Sheetal Sheth

Sheetal Sheth is at the forefront of the South Asian American film revolution starring in no less than five festival-winning films by and starring first generation South Asian Americans.  In real life, Sheetal is a conundrum – equal parts Ghandi, Julia Roberts and snack food pitchman.  The NYU grad and New Jersey native is herself a first generation Indian American and bursting to tell the true stories of a culture most often ignored or depicted as convenience store owners and cab drivers. 

She won the lead in “ABCD,” her first film ever. “Nina is rebellious, lost, confused and smart but self-destructive,” describes Sheetal.  “The film is an honest, cautionary tale that reveals a lot about the South Asian culture and deals with the issues that first generation Americans are confronting.” Working with an experienced cast in “ABCD” left Sheetal intimidated, “I was completely thrilled but also nauseous everyday,” she admits.  “There was no easing into my first sex scenes and I also play the epitome of what every Indian girl is not supposed to be; however, that was a gift on many levels.” The film received critical praise and won awards at festivals in Mumbai, Calcutta, Houston and Austin, including “Best Film” at the latter two.

Next Sheetal won the lead in “Pocketful of Dreams,” shot in India and New York.  “It’s about the harsh realities facing immigrants coming to America,” says Sheetal.  In “Wings of Hope,” Sheetal snared not only the lead role but also a “Best Actress” award at the Cinevue Festival.  “The film examines the mistakes one makes trying to assimilate when growing up with two distinct and conflicting cultures,” according to Sheetal.  In “American Chai,” Sheetal plays Maya, the female lead, in the coming of age romantic comedy.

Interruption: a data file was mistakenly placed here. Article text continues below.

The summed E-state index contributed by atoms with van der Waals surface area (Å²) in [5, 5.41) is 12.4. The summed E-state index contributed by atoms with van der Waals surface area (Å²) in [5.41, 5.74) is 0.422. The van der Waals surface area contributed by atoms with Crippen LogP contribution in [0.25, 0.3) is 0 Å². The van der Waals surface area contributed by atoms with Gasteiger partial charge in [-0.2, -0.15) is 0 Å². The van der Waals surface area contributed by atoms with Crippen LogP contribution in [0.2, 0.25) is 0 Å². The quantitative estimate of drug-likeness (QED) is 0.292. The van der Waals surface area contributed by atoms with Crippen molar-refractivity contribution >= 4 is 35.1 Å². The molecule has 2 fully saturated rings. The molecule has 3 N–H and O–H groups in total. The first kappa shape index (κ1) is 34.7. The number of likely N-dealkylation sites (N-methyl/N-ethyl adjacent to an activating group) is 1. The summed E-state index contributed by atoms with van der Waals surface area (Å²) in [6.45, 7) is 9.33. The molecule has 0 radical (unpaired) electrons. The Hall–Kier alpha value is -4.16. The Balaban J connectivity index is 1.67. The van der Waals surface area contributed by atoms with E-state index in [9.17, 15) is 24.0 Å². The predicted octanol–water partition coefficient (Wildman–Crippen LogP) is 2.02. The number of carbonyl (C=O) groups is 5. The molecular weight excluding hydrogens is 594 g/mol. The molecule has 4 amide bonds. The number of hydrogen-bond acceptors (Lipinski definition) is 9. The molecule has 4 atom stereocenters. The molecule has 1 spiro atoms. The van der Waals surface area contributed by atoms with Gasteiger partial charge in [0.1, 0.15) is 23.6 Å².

'American Chai' won the Audience Award at SLAMDANCE and the GEN ART Film Festivals and released theatrically in the States and internationally in 2002-2003.  It is currently available on DVD and video at Blockbuster. “Maya and her boyfriend inspire each other to follow their dreams,” says Sheetal. “And it’s lighter than some of my other films.”  Sheetal was also the female lead in 'Indian Cowboy,' set to release in 2004.  “I play Sapna, who is cynical about love and winds up with a man who falls in love instantly,” says Sheetal. 

Sheetal landed a supporting role in NBC’s “The Princess and the Marine,” based on the true story of the princess who escaped to elope with an American.  “I was the veil-wearing, disapproving best friend,” explains Sheetal.  She also starred and actually filmed guerrilla-style commercials for TheTruth.com’s anti-smoking campaign.

Sheetal continued to work in television by guest starring on 'The Agency' (CBS), 'Strong Medicine' (LIFETIME), and 'Line of Fire' (ABC). She also shot the pilot, 'Beat Cops' for FOX and provided the voice of Radhika on DISNEY'S animated series, 'The Proud Family.' She is currently completing a film (untitled as of yet) which also stars Mimi Rogers, Erick Avari, and Kal Penn.

Sheetal (rhymes with “lethal”) was born in Phillipsburg, New Jersey on June 24th to Rashmi, a chemical engineer, and Rekha Sheth.  Her parents, whose marriage was arranged, are both from Gujarat, India.  Sheetal attended Catholic school because it was the toughest school in the area and education was stressed in the Sheth household. She not only excelled in reading and school in general, she also played basketball on school teams and she began performing multicultural dance.  She also watched lots of sitcoms, listened to Michael Jackson and Madonna, sneaked into Stephen King films at the mall, devoured mythology and learned Hindi by watching Indian movies.